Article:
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Thursday, March 31
Guitarist Mike Stern‘s quartet project “4 Generations of Miles” is not hyperbole, nor is it a metaphor. Stern was the guitarist in the first band Miles Davis formed when he came out of his self-imposed retirement in 1981. Saxophonist Sonny Fortune, on the other hand, was a member of the last band Miles worked with before he went into retirement in 1975. Bassist Buster Williams worked with him in the ’60s, when he substituted for Ron Carter in what’s known as the Second Great Quintet; Jimmy Cobb, of course, was the drummer on the legendary 1959 album Kind of Blue. Stern has trotted out this project before, releasing an album in 2002, but this is a new lineup and the first to have every member come from different phases in Miles’s career; even Stern and Fortune, both of whom played fusion with the great trumpeter, did so in very different contexts. And how will all these very different musicians sound when there’s no trumpet player to boot? There’s only one way to know for sure. Mike Stern’s 4 Generations of Miles performs at 8 and 10 p.m. at Blues Alley, 1073 Wisconsin Ave. NW. $35.
Friday, April 1
Any pianist with training in Afro-Cuban jazz can play tender, introspective lyricism with the same ease as slashing, pounding rhythms. But to pivot back and forth between them with no apparent transition, the way Alfredo Rodriguez does, is to demonstrate a whole other stratum of talent. Which explains why Quincy Jones would serve as both his mentor and the producer of his second album, Tocororo—lest we forget, Jones was once among the shrewdest of jazz composers, arrangers, and bandleaders. (That he has the ear for top-shelf we surely won’t forget.) His protégé is on the same path, crafting beautiful melodies that are perhaps topped by the choices he makes in performing them—including the sudden breaks of delirious Caribbean groove. Only thirty years old, Rodriguez is on his way to a long and fruitful career in jazz; catch him now, at the cusp of it. Alfredo Rodriguez and his trio perform at 7 and 9 p.m. at The Clarice Smith Performing Arts Center, on the University of Maryland campus in College Park. $25.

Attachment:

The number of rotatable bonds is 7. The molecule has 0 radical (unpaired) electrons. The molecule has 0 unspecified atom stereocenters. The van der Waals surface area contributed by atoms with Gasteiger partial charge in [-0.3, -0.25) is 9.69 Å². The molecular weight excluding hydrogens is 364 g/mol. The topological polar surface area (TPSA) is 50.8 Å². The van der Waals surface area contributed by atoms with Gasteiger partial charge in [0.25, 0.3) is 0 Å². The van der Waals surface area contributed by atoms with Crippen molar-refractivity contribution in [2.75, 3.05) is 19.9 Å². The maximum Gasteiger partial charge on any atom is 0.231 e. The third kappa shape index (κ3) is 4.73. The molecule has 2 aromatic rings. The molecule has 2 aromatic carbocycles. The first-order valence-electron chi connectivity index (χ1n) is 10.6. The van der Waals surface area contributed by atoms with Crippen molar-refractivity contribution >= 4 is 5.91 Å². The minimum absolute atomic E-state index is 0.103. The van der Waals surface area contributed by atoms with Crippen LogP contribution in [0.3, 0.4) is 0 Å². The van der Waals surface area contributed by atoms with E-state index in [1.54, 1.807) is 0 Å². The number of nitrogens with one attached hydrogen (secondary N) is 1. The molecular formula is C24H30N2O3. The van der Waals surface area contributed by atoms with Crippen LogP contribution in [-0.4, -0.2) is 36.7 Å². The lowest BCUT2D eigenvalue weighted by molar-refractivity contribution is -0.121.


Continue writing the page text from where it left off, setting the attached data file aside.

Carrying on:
Saturday, April 2
File Benny Carter under Least Appreciated Giants; indeed, he might just top that list. Carter did as much as Johnny Hodges to give the alto saxophone its identity in jazz, but he also played clarinet and trumpet with equal ability. He was also one of the first major jazz arrangers, and entirely self-taught: he simply brought lead sheets home from his gigs and used them to decode the secrets of the craft. (Later he worked in that capacity with Ray Charles, and for countless movies and TV shows.) He was a consummate composer, with tunes like “When Lights Are Low,” “Blues in My Heart,” and “Blue Star” to his name. And he was prolific, living until 95 and continuing to perform and record for most of that time. In his day he was known as “King” Carter; today he’s almost an obscurity. He deserves all kinds of tributes and explorations—and the Smithsonian Jazz Masterworks Orchestra’s concert is a good start. “Benny Carter: The Groundbreaking King of Jazz” begins at 7:30 p.m. at the National Museum of American History’s Wallace H. Coulter Performance Plaza, 14th Street and Constitution Ave. NW. $25-$40.
Sunday, April 3
Drummer Jeff Cosgrove doesn’t get enough attention, including in Setlist; he’s a locally based drummer, tending towards the free and experimental side of jazz. That’s particularly interesting because he’s working this Sunday night with a band that is not generally associated, together or severally, with free and experimental jazz. Well, perhaps Mark Lysher, the bassist, does have some association, since he works beautifully in just about every context (including fairly regular work with Cosgrove). Both D.C. pianist Harry Appelman and New York/Connecticut saxophonist Noah Preminger are known for their phenomenal approach to melody—but Cosgrove assures us that both are “great loose/free players,” who don’t get the appropriate props for that conception. He also says that it will be a mix of experimental and more conventionally melodic music…but given the composers they’ve chosen to work with, including Irving Berlin, Andrew Cyrille, Ornette Coleman, Don Cherry, I’d expect the balance to tip towards the experimental. They hit at 8 and 10 p.m. at Twins Jazz, 1344 U St. NW. $10.